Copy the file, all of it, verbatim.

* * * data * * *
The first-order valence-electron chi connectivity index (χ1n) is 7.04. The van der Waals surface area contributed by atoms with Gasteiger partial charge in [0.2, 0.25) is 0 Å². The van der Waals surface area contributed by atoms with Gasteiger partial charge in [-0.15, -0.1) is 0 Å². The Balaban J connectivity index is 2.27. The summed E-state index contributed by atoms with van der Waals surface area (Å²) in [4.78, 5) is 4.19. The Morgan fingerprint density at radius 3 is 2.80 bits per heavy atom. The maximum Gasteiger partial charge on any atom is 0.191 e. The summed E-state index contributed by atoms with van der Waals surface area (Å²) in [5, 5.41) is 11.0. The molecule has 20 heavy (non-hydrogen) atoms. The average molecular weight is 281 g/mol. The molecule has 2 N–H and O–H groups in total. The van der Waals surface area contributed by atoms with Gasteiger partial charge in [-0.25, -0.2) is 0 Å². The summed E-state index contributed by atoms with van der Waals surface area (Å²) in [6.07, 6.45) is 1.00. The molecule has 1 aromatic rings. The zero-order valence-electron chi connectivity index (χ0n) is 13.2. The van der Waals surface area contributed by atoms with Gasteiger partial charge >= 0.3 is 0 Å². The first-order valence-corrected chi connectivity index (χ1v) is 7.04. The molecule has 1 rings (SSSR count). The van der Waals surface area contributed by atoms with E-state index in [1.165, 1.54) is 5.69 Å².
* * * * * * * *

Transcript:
The first-order valence-electron chi connectivity index (χ1n) is 7.04. The van der Waals surface area contributed by atoms with Gasteiger partial charge in [0.2, 0.25) is 0 Å². The van der Waals surface area contributed by atoms with Gasteiger partial charge in [-0.15, -0.1) is 0 Å². The Balaban J connectivity index is 2.27. The summed E-state index contributed by atoms with van der Waals surface area (Å²) in [4.78, 5) is 4.19. The Morgan fingerprint density at radius 3 is 2.80 bits per heavy atom. The maximum Gasteiger partial charge on any atom is 0.191 e. The summed E-state index contributed by atoms with van der Waals surface area (Å²) in [5, 5.41) is 11.0. The molecule has 20 heavy (non-hydrogen) atoms. The average molecular weight is 281 g/mol. The molecule has 2 N–H and O–H groups in total. The van der Waals surface area contributed by atoms with Gasteiger partial charge in [-0.25, -0.2) is 0 Å². The summed E-state index contributed by atoms with van der Waals surface area (Å²) in [6.07, 6.45) is 1.00. The molecule has 1 aromatic rings. The zero-order valence-electron chi connectivity index (χ0n) is 13.2. The van der Waals surface area contributed by atoms with Gasteiger partial charge >= 0.3 is 0 Å². The first-order valence-corrected chi connectivity index (χ1v) is 7.04. The molecule has 1 rings (SSSR count). The van der Waals surface area contributed by atoms with E-state index in [1.165, 1.54) is 5.69 Å².